Bergielund – where it all started
In the mid 18th century the two brothers, Bengt and Peter Jonas Bergius, laid out a garden at the present Vasaparken in Stockholm. The property was called Bergielund and it is the origin of the Bergius Botanic Garden.
The Bergielund area of seven hectares stretched between Karlbergs allé (today's Karlbergsvägen), Torsgatan, Hälsingegatan and Odengatan. After the death of the brothers the property was donated to the Royal Swedish Academy of Sciences (the Bergianus Foundation was established) and remained on the same site up until 1885 when it was moved to Frescati because of new development in the area.
The grounds and the dwelling-house were acquired in 1759, and at the beginning the brothers intended it as a summer retreat from their work in the city. Peter Jonas practiced as a medical doctor and Bengt was a bank commissioner and a historian. In the 1760s, Peter Jonas's aim was to create a botanic garden for scientific purposes in Stockholm, and he became a supervisor of this work at the medicinal herb garden of the Serafimer Hospital. On account of financial difficulties and problems with decision-making it was soon closed down, but the garden at Bergielund still flourished.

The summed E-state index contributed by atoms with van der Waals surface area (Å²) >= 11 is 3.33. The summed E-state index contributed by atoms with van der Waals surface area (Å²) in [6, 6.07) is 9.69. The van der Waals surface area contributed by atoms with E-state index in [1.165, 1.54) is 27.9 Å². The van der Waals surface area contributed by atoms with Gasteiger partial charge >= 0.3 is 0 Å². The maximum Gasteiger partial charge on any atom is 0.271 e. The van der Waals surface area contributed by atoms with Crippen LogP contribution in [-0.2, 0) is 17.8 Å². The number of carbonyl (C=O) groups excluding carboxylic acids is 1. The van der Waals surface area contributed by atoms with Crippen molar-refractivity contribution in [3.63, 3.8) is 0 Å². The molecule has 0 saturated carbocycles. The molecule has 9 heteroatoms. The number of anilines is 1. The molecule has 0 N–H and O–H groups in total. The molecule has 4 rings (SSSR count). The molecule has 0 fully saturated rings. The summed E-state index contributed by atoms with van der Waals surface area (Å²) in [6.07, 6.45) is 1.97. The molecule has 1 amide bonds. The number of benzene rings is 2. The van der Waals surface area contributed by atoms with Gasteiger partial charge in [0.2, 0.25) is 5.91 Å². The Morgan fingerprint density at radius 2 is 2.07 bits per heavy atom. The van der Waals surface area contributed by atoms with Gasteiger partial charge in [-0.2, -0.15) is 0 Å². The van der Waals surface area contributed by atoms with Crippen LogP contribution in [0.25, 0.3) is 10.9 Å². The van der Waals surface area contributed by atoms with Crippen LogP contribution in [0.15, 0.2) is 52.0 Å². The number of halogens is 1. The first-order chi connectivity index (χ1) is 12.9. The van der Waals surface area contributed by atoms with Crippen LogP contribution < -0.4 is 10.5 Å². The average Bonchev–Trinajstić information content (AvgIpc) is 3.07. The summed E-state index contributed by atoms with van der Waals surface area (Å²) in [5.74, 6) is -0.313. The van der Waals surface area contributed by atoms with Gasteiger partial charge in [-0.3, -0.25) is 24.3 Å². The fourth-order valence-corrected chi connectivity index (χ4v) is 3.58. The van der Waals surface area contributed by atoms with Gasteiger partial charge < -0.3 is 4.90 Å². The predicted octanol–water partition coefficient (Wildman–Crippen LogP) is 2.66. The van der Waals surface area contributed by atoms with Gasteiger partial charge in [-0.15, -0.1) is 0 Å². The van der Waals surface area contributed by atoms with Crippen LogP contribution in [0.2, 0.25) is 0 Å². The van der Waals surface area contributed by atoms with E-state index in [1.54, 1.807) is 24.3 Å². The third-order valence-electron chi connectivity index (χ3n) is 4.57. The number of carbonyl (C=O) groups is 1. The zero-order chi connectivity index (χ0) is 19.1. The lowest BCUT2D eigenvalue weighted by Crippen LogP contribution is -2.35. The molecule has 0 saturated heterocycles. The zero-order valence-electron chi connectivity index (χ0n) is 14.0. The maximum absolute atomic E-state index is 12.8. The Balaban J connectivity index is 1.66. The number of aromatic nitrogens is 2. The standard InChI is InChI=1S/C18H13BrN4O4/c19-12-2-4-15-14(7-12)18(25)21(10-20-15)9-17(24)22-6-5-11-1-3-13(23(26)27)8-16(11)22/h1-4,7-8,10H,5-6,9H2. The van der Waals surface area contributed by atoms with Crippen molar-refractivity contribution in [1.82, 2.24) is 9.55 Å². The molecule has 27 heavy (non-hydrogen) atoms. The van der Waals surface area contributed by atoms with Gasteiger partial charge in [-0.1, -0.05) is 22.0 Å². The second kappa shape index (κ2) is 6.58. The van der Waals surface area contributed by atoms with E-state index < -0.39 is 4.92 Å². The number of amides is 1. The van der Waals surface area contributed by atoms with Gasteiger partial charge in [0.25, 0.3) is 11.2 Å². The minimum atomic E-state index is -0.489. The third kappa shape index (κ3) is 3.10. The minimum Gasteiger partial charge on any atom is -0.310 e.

At Bergielund, besides outdoor plantations, there were greenhouses, a tobacco barn and a mansion. Working on the estate were gardeners, farmhands, maids and a couple of coachmen. In addition the brothers had a housekeeper who was very close to them. At times, when there was a lot of work to be done, more servants were called in. In his diary Bergius writes about "dalkullorna" (women from the province of Dalarna) who threshed and "gummorna" (the old women) who planted rhubarbs. Cows and horses, an ox, a peacock and a few beehives belonged to the estate as well.
The garden remained on the same property until 1885 and was moved to its present site at Brunnsviken, Frescati, when the area inside the city was to be developed according to the new city plan.
Last updated: April 4, 2022
Source: Bergius Botanic Garden